Jumping on a trend that’s becoming increasingly popular with U.S. ISPs, Shenandoah Telecommunications Co. has rolled out a pay-as-you-go Internet service.
That service, called Flex, offers 30 days of service for $19.99. Per the FAQ, vustomers are required to buy a $99 starter kit that comes with a wireless modem, a month of service and a key card. Customers can refill by bringing the Flex Key Card to a ShenTel store or buy more access online flex.shentel.com (customers in the latter group must provide their modem’s MAC ID).
To keep the prepaid offering from cannibalizing its post-paid base, ShenTel limits Flex to 3 Mbps downstream. Customers who want or need more speed will need to take a post-paid service plan.
“Having in-home Internet access has become essential to everyday life. Flex is a great product for folks looking for an entry-level Internet service, without the burden of a contract and expensive monthly payments,” ShenTel vice president Tom Whitaker said, according to CED.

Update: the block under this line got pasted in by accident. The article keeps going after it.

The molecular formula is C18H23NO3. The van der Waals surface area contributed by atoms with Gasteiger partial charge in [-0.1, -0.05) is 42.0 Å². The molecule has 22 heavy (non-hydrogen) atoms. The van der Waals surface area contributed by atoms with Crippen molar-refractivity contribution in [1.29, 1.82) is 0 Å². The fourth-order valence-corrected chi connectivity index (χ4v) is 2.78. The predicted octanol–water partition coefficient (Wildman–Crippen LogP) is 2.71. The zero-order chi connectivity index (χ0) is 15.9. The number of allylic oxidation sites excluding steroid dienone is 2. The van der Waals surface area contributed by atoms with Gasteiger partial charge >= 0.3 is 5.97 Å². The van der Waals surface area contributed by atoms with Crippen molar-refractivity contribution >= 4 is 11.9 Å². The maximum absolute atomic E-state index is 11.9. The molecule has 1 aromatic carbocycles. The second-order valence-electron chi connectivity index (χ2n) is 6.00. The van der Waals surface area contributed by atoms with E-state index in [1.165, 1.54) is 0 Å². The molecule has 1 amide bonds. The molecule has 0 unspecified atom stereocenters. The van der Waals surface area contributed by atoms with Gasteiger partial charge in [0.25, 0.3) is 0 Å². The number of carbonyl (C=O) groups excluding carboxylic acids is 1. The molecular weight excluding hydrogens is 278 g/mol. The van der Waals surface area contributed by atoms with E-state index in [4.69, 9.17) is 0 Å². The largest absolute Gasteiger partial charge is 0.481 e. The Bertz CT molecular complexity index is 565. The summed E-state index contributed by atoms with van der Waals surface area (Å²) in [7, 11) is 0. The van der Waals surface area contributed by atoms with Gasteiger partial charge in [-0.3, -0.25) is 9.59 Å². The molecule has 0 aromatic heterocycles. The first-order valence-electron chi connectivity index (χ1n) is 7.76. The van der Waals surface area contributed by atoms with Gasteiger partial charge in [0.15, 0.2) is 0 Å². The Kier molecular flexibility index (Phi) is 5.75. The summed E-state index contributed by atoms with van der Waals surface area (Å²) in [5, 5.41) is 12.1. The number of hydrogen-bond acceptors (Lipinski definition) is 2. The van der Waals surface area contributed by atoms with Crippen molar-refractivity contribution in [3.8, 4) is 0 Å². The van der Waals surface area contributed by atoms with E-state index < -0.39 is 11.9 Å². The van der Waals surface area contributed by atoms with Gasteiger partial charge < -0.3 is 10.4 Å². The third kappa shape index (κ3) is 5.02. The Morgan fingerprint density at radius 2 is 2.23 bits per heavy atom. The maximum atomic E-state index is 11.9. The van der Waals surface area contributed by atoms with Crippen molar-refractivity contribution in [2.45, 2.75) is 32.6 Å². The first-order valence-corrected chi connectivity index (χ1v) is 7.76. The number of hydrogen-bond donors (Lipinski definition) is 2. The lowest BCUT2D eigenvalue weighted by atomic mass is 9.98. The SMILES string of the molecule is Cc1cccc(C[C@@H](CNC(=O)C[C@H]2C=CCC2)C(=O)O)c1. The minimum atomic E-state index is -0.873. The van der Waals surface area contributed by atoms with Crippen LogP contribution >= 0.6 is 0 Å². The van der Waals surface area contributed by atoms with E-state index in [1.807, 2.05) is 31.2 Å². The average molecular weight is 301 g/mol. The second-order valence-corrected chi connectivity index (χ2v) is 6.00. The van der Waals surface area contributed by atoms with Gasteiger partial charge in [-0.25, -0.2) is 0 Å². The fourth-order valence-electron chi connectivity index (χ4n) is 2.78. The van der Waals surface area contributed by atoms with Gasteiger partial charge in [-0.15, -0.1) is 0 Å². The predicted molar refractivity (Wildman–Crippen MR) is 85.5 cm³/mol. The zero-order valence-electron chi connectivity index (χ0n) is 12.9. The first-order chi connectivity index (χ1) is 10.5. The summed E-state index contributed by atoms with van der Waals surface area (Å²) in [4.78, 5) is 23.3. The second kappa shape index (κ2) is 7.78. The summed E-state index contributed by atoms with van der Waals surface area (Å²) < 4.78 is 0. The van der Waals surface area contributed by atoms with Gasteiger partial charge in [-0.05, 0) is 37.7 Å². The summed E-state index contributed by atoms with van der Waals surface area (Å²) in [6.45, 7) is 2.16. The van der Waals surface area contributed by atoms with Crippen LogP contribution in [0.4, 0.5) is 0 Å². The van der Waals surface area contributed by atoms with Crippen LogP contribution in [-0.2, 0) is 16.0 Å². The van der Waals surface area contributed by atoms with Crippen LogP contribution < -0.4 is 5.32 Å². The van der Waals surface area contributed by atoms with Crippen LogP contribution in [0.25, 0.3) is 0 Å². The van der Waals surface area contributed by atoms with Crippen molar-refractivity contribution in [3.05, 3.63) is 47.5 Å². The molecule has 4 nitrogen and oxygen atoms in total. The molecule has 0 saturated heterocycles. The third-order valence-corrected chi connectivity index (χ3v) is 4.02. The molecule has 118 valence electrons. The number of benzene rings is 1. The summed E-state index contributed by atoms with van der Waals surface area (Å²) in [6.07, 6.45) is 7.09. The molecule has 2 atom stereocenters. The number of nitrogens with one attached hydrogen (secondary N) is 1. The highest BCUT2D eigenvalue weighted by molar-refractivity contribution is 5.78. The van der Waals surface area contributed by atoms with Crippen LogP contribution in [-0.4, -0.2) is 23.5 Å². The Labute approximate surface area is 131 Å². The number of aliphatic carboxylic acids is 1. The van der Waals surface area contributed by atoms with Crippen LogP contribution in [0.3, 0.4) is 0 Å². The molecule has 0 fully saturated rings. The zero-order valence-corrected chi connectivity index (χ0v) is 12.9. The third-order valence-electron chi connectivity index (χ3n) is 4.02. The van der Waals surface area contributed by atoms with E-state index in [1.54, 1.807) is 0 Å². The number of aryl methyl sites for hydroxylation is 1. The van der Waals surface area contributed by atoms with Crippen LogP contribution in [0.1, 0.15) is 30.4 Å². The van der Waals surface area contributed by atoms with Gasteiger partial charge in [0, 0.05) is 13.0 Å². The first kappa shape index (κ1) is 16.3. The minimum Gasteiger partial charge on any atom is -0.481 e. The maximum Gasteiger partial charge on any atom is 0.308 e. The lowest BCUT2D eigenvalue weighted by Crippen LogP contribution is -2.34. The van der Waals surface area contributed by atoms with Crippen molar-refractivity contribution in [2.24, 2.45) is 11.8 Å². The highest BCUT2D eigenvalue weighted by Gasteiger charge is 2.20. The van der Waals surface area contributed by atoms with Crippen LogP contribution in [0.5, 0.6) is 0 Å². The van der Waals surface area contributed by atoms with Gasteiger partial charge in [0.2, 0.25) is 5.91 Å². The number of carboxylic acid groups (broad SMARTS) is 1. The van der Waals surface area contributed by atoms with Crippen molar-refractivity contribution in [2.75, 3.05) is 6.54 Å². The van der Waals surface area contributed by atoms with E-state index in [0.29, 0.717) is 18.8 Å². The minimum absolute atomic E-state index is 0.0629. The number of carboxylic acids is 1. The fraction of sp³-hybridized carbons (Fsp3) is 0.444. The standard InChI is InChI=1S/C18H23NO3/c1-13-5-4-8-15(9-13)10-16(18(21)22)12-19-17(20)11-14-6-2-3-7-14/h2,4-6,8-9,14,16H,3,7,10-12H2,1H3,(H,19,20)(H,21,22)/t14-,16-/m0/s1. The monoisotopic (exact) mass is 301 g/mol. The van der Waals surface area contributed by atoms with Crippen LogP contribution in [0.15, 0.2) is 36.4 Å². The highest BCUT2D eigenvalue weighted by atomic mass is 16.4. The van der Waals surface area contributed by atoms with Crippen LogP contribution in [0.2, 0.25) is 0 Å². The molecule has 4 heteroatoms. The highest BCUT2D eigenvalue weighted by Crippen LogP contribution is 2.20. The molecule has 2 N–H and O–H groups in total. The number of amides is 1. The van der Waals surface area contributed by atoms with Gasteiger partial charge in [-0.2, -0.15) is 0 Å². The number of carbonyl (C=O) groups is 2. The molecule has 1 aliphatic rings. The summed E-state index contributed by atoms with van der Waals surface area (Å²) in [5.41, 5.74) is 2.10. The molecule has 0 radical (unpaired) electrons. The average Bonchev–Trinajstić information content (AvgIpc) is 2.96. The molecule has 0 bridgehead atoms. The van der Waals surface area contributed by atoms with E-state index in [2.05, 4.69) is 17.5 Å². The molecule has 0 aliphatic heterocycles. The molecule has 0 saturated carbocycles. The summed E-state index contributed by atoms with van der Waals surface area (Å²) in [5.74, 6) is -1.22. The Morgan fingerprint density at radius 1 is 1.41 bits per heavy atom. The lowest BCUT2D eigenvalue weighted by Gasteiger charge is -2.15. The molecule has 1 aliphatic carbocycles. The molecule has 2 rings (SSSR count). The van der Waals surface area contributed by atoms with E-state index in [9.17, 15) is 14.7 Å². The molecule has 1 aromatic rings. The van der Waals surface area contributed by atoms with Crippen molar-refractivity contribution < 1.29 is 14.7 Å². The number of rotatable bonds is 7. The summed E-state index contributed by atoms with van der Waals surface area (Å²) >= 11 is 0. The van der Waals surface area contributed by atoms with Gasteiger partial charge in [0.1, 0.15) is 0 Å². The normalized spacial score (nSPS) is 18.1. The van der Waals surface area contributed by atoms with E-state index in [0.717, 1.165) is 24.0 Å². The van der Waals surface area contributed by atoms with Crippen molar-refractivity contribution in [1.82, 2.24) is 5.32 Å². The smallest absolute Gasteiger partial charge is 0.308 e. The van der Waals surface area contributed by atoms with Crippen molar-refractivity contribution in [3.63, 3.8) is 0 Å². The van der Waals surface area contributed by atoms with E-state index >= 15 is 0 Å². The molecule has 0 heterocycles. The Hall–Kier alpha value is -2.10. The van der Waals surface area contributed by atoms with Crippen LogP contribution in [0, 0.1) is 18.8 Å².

ShenTel joins other ISPs that are testing or have launched prepaid Internet offerings that are generally targeted to “unbanked” consumers, those with bad credit and others who do not otherwise qualify for a post-paid product.
Comcast started to test a prepaid Internet product in the fall of 2012, and has followed with a prepaid TV product in select areas that has recently begun to support HD as a baseline (the original prepaid TV product was standard-def only). Frontier Communications rolled out a prepaid Internet product more than a year ago.
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